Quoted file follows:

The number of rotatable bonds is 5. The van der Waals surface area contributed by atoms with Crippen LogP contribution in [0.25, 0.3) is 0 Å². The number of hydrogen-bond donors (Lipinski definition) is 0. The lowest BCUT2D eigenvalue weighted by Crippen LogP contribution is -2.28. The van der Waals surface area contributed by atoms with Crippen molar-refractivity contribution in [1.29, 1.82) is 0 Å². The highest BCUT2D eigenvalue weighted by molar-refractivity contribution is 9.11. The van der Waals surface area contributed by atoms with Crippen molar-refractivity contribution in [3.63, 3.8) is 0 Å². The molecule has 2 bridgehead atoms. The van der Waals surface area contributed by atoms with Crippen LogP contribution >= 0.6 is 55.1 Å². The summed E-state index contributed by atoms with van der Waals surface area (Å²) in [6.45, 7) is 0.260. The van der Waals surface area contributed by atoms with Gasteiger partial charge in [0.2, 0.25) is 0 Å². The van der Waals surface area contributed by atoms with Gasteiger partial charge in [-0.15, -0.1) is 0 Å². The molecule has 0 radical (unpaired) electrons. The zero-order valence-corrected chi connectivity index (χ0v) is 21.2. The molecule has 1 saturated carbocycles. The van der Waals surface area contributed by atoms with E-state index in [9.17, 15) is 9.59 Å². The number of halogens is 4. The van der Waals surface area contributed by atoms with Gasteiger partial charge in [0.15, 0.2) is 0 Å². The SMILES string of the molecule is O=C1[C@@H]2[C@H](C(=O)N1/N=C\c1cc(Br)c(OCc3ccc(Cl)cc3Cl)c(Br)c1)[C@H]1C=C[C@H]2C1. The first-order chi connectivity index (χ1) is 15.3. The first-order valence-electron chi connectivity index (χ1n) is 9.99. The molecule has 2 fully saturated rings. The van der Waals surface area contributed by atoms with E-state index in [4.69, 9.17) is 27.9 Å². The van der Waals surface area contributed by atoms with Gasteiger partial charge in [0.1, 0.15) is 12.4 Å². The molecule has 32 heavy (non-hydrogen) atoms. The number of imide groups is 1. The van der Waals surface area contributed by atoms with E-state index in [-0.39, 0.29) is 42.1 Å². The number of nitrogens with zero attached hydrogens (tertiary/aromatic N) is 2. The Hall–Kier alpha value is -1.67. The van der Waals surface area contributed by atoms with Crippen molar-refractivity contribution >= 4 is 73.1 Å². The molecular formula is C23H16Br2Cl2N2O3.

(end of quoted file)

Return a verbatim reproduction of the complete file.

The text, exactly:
The number of rotatable bonds is 5. The van der Waals surface area contributed by atoms with Crippen LogP contribution in [0.25, 0.3) is 0 Å². The number of hydrogen-bond donors (Lipinski definition) is 0. The lowest BCUT2D eigenvalue weighted by Crippen LogP contribution is -2.28. The van der Waals surface area contributed by atoms with Crippen molar-refractivity contribution in [1.29, 1.82) is 0 Å². The highest BCUT2D eigenvalue weighted by molar-refractivity contribution is 9.11. The van der Waals surface area contributed by atoms with Crippen molar-refractivity contribution in [3.63, 3.8) is 0 Å². The molecule has 2 bridgehead atoms. The van der Waals surface area contributed by atoms with Crippen LogP contribution >= 0.6 is 55.1 Å². The summed E-state index contributed by atoms with van der Waals surface area (Å²) in [6.45, 7) is 0.260. The van der Waals surface area contributed by atoms with Gasteiger partial charge in [0.2, 0.25) is 0 Å². The van der Waals surface area contributed by atoms with Gasteiger partial charge in [-0.15, -0.1) is 0 Å². The molecule has 0 radical (unpaired) electrons. The zero-order valence-corrected chi connectivity index (χ0v) is 21.2. The molecule has 1 saturated carbocycles. The van der Waals surface area contributed by atoms with E-state index in [9.17, 15) is 9.59 Å². The number of halogens is 4. The van der Waals surface area contributed by atoms with Gasteiger partial charge in [0.15, 0.2) is 0 Å². The SMILES string of the molecule is O=C1[C@@H]2[C@H](C(=O)N1/N=C\c1cc(Br)c(OCc3ccc(Cl)cc3Cl)c(Br)c1)[C@H]1C=C[C@H]2C1. The first-order chi connectivity index (χ1) is 15.3. The first-order valence-electron chi connectivity index (χ1n) is 9.99. The molecule has 2 fully saturated rings. The van der Waals surface area contributed by atoms with E-state index in [4.69, 9.17) is 27.9 Å². The van der Waals surface area contributed by atoms with Gasteiger partial charge in [0.1, 0.15) is 12.4 Å². The molecule has 32 heavy (non-hydrogen) atoms. The number of imide groups is 1. The van der Waals surface area contributed by atoms with E-state index in [-0.39, 0.29) is 42.1 Å². The number of nitrogens with zero attached hydrogens (tertiary/aromatic N) is 2. The Hall–Kier alpha value is -1.67. The van der Waals surface area contributed by atoms with Crippen molar-refractivity contribution >= 4 is 73.1 Å². The molecular formula is C23H16Br2Cl2N2O3.